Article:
Lupus & Me: A Chronicle Of My Life With Lupus, An Autoimmune Disease

There are a thousand hacking at the branches of evil to one who is striking at the root.

–Henry David Thoreau

Music & Feathers by Chief Dreamer and Star Gazer, Estela Caballero

Here’s what fatigue means to me, how I experienced it. My hands felt light as a feather and heavy as granite at the same time.  I wanted to live and experience life but the shell of my organic being would not cooperate. There was a weakness felt in every part of my body, so much so that I was convinced I should not go outside for a while.  There was the real danger that I could just float away.  My idea that I could turn into a human balloon is just one of many dark moments when Something called the blood brain barrier was protecting my brain from suffering the same fate as the largest unprotected organ in me.  It’s like a force field you would expect to see in the next Space Balls movie.  A thin shield was all that was standing between me and the bully that attached itself to my blood with a single purpose.  It wanted me dead.  I guess orders are orders but I wasn’t not going silently in the dark it was lupus, systemic lupus erythematosus.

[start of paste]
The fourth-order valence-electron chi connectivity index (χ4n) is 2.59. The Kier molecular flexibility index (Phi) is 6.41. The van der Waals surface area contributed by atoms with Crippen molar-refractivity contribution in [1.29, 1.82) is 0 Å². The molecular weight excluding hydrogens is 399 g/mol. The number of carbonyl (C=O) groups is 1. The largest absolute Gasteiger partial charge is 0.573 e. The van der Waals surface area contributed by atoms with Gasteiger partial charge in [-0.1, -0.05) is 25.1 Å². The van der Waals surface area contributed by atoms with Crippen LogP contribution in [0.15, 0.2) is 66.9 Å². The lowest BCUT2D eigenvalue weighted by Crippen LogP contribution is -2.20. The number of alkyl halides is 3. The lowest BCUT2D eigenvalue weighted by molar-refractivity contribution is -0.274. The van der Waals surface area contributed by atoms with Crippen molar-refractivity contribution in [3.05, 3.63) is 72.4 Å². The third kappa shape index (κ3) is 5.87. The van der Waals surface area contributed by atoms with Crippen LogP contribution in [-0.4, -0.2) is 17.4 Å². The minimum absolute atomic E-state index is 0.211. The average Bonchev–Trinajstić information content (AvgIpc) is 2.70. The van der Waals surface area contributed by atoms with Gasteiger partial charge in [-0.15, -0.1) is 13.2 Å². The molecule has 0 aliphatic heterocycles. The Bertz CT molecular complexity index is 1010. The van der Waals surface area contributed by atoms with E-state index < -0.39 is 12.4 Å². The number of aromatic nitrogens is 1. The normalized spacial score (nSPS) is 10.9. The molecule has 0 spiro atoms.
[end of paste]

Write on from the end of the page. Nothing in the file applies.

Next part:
I discovered radio and books you could listen to and I held on to that vein of connecting with all the ferocity my feathers would muster.  I would listen to music, stories, news …as the days passed.  I would pause the sounds to hear who was in the house on watch.  They respected my wishes of not asking me how I felt.  This was during the great brain swelling that was really ever so slight.  But that’s all it took to throw my world into a lupus loop (I had to use that…I’ve been dying to use the lupus loop–it’s cheesy but just let me have it).

I was myself but not.  I was irritable times three, less or more depending on the day.  I was someone it sounds like I might not have liked too much unless I loved them.  If that was the case, I would have been up the creek or SOL.  I had a lot of people who loved me and stuck it out.  No Facebook, definitely no Twitter.  They called each other and spread the word on good days and strings of bad days.  Days still too freshly painful to tell about here even though it hardly seems like a decade is fitting of referencing the amount of time that has passed.

Some ideas forever lost because I was too tired to write them down. Even if the pen and paper were right there.  I said it over and over hoping it would come back to me one day, maybe in a dream.  How could I forget it when the idea made me feel alive but I was trapped and couldn’t even think of taking the step to get it on paper.  It was lost.